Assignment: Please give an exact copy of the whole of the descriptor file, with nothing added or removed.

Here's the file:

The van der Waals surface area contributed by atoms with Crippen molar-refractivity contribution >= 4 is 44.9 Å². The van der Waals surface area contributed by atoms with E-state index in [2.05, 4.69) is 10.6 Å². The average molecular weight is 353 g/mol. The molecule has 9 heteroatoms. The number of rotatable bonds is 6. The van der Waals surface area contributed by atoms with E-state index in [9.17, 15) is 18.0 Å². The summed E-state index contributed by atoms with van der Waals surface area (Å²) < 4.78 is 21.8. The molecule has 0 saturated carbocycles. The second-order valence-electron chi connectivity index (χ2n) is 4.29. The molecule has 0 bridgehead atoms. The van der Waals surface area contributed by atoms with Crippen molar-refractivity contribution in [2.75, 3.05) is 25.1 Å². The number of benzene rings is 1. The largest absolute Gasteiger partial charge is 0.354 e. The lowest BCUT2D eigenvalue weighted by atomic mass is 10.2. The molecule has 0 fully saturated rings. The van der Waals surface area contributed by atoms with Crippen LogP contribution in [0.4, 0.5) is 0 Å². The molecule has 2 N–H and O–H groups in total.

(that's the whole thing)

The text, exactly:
The van der Waals surface area contributed by atoms with Crippen molar-refractivity contribution >= 4 is 44.9 Å². The van der Waals surface area contributed by atoms with E-state index in [2.05, 4.69) is 10.6 Å². The average molecular weight is 353 g/mol. The molecule has 9 heteroatoms. The number of rotatable bonds is 6. The van der Waals surface area contributed by atoms with E-state index in [9.17, 15) is 18.0 Å². The summed E-state index contributed by atoms with van der Waals surface area (Å²) < 4.78 is 21.8. The molecule has 0 saturated carbocycles. The second-order valence-electron chi connectivity index (χ2n) is 4.29. The molecule has 0 bridgehead atoms. The van der Waals surface area contributed by atoms with Crippen molar-refractivity contribution in [2.75, 3.05) is 25.1 Å². The number of benzene rings is 1. The largest absolute Gasteiger partial charge is 0.354 e. The lowest BCUT2D eigenvalue weighted by atomic mass is 10.2. The molecule has 0 fully saturated rings. The van der Waals surface area contributed by atoms with Crippen LogP contribution in [0.4, 0.5) is 0 Å². The molecule has 2 N–H and O–H groups in total.